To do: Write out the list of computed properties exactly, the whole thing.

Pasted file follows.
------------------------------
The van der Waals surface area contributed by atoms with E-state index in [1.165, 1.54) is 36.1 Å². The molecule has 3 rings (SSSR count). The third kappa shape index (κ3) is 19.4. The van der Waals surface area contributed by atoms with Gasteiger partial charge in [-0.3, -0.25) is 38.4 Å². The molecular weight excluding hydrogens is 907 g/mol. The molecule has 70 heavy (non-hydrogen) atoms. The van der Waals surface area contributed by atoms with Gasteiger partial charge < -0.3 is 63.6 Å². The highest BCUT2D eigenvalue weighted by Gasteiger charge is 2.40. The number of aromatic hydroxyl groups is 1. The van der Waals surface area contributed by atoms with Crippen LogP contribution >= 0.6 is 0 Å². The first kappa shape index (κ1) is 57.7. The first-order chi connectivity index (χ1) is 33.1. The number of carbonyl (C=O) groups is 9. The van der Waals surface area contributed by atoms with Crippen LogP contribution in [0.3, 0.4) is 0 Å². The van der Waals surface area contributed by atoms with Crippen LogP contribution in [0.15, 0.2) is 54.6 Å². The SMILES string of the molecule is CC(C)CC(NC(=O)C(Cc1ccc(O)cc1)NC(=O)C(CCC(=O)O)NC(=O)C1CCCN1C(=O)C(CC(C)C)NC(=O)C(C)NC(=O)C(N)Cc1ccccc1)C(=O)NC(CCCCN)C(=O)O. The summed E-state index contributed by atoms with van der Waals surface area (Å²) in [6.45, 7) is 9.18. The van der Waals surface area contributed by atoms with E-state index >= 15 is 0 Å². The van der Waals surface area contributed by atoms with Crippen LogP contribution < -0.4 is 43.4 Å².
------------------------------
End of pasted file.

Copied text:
The van der Waals surface area contributed by atoms with E-state index in [1.165, 1.54) is 36.1 Å². The molecule has 3 rings (SSSR count). The third kappa shape index (κ3) is 19.4. The van der Waals surface area contributed by atoms with Gasteiger partial charge in [-0.3, -0.25) is 38.4 Å². The molecular weight excluding hydrogens is 907 g/mol. The molecule has 70 heavy (non-hydrogen) atoms. The van der Waals surface area contributed by atoms with Gasteiger partial charge < -0.3 is 63.6 Å². The highest BCUT2D eigenvalue weighted by Gasteiger charge is 2.40. The number of aromatic hydroxyl groups is 1. The van der Waals surface area contributed by atoms with Crippen LogP contribution >= 0.6 is 0 Å². The first kappa shape index (κ1) is 57.7. The first-order chi connectivity index (χ1) is 33.1. The number of carbonyl (C=O) groups is 9. The van der Waals surface area contributed by atoms with Crippen LogP contribution in [0.3, 0.4) is 0 Å². The van der Waals surface area contributed by atoms with Crippen LogP contribution in [0.15, 0.2) is 54.6 Å². The SMILES string of the molecule is CC(C)CC(NC(=O)C(Cc1ccc(O)cc1)NC(=O)C(CCC(=O)O)NC(=O)C1CCCN1C(=O)C(CC(C)C)NC(=O)C(C)NC(=O)C(N)Cc1ccccc1)C(=O)NC(CCCCN)C(=O)O. The summed E-state index contributed by atoms with van der Waals surface area (Å²) in [6.45, 7) is 9.18. The van der Waals surface area contributed by atoms with E-state index >= 15 is 0 Å². The van der Waals surface area contributed by atoms with Crippen LogP contribution < -0.4 is 43.4 Å².